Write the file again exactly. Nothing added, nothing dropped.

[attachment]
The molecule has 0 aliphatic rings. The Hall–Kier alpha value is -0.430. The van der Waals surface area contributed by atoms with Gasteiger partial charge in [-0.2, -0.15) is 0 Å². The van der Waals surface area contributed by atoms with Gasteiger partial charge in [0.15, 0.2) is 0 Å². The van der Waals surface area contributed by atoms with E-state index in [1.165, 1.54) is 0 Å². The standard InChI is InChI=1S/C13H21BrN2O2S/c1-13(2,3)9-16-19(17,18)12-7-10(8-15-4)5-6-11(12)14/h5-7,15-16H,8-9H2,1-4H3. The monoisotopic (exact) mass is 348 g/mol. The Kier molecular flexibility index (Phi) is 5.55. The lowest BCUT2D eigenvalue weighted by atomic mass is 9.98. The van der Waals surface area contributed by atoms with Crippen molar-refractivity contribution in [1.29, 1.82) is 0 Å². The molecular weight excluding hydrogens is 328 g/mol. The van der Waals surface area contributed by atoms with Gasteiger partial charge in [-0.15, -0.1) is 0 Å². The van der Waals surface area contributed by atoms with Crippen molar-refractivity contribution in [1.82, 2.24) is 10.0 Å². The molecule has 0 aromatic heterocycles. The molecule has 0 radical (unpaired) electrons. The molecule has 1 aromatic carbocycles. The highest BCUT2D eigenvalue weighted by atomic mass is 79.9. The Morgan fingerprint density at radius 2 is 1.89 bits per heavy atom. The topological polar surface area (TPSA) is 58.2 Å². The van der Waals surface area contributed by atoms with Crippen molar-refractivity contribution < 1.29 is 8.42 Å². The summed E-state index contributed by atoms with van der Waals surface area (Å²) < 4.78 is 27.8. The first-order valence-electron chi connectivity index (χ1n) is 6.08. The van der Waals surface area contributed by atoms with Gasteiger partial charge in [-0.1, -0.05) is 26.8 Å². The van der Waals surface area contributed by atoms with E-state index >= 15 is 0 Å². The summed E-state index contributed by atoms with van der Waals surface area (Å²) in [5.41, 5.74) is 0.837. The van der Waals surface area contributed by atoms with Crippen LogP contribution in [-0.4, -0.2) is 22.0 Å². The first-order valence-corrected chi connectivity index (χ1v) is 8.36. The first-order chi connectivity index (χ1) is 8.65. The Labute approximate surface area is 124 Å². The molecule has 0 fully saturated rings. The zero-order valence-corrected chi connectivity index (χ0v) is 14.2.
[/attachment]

The molecule has 0 aliphatic rings. The Hall–Kier alpha value is -0.430. The van der Waals surface area contributed by atoms with Gasteiger partial charge in [-0.2, -0.15) is 0 Å². The van der Waals surface area contributed by atoms with Gasteiger partial charge in [0.15, 0.2) is 0 Å². The van der Waals surface area contributed by atoms with E-state index in [1.165, 1.54) is 0 Å². The standard InChI is InChI=1S/C13H21BrN2O2S/c1-13(2,3)9-16-19(17,18)12-7-10(8-15-4)5-6-11(12)14/h5-7,15-16H,8-9H2,1-4H3. The monoisotopic (exact) mass is 348 g/mol. The Kier molecular flexibility index (Phi) is 5.55. The lowest BCUT2D eigenvalue weighted by atomic mass is 9.98. The van der Waals surface area contributed by atoms with Crippen molar-refractivity contribution in [1.29, 1.82) is 0 Å². The molecular weight excluding hydrogens is 328 g/mol. The van der Waals surface area contributed by atoms with Gasteiger partial charge in [-0.15, -0.1) is 0 Å². The van der Waals surface area contributed by atoms with Crippen molar-refractivity contribution in [1.82, 2.24) is 10.0 Å². The molecule has 0 aromatic heterocycles. The molecule has 0 radical (unpaired) electrons. The molecule has 1 aromatic carbocycles. The highest BCUT2D eigenvalue weighted by atomic mass is 79.9. The Morgan fingerprint density at radius 2 is 1.89 bits per heavy atom. The topological polar surface area (TPSA) is 58.2 Å². The van der Waals surface area contributed by atoms with Crippen molar-refractivity contribution < 1.29 is 8.42 Å². The summed E-state index contributed by atoms with van der Waals surface area (Å²) < 4.78 is 27.8. The first-order valence-electron chi connectivity index (χ1n) is 6.08. The van der Waals surface area contributed by atoms with Gasteiger partial charge in [-0.1, -0.05) is 26.8 Å². The van der Waals surface area contributed by atoms with E-state index >= 15 is 0 Å². The summed E-state index contributed by atoms with van der Waals surface area (Å²) in [5.41, 5.74) is 0.837. The van der Waals surface area contributed by atoms with Crippen LogP contribution in [-0.4, -0.2) is 22.0 Å². The first-order valence-corrected chi connectivity index (χ1v) is 8.36. The first-order chi connectivity index (χ1) is 8.65. The Labute approximate surface area is 124 Å². The molecule has 0 fully saturated rings. The zero-order valence-corrected chi connectivity index (χ0v) is 14.2.